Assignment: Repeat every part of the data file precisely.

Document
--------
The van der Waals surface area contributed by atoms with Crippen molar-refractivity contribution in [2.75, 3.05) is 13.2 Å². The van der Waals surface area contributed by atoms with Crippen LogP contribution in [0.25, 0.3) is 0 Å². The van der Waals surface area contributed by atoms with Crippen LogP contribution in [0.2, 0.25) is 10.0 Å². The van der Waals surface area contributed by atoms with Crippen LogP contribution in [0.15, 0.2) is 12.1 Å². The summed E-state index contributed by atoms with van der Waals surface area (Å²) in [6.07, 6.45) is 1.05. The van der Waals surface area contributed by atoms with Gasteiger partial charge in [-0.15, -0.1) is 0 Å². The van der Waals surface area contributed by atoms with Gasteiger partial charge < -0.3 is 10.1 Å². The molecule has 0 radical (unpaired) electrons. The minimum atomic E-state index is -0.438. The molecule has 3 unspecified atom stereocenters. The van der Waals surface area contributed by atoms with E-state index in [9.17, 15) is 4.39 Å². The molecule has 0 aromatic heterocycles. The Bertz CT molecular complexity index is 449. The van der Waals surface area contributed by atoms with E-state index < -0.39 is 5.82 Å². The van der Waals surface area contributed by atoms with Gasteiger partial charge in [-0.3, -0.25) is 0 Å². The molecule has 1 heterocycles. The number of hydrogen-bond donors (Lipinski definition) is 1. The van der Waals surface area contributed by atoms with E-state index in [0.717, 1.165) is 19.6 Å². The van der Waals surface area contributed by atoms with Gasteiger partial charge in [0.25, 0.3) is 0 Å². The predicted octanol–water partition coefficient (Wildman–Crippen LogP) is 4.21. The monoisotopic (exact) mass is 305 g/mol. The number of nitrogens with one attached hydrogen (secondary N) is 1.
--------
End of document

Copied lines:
The van der Waals surface area contributed by atoms with Crippen molar-refractivity contribution in [2.75, 3.05) is 13.2 Å². The van der Waals surface area contributed by atoms with Crippen LogP contribution in [0.25, 0.3) is 0 Å². The van der Waals surface area contributed by atoms with Crippen LogP contribution in [0.2, 0.25) is 10.0 Å². The van der Waals surface area contributed by atoms with Crippen LogP contribution in [0.15, 0.2) is 12.1 Å². The summed E-state index contributed by atoms with van der Waals surface area (Å²) in [6.07, 6.45) is 1.05. The van der Waals surface area contributed by atoms with Gasteiger partial charge in [-0.15, -0.1) is 0 Å². The van der Waals surface area contributed by atoms with Gasteiger partial charge < -0.3 is 10.1 Å². The molecule has 0 radical (unpaired) electrons. The minimum atomic E-state index is -0.438. The molecule has 3 unspecified atom stereocenters. The van der Waals surface area contributed by atoms with E-state index in [9.17, 15) is 4.39 Å². The molecule has 0 aromatic heterocycles. The Bertz CT molecular complexity index is 449. The van der Waals surface area contributed by atoms with E-state index < -0.39 is 5.82 Å². The van der Waals surface area contributed by atoms with Gasteiger partial charge in [-0.3, -0.25) is 0 Å². The molecule has 1 heterocycles. The number of hydrogen-bond donors (Lipinski definition) is 1. The van der Waals surface area contributed by atoms with E-state index in [0.717, 1.165) is 19.6 Å². The van der Waals surface area contributed by atoms with Gasteiger partial charge in [0.25, 0.3) is 0 Å². The predicted octanol–water partition coefficient (Wildman–Crippen LogP) is 4.21. The monoisotopic (exact) mass is 305 g/mol. The number of nitrogens with one attached hydrogen (secondary N) is 1.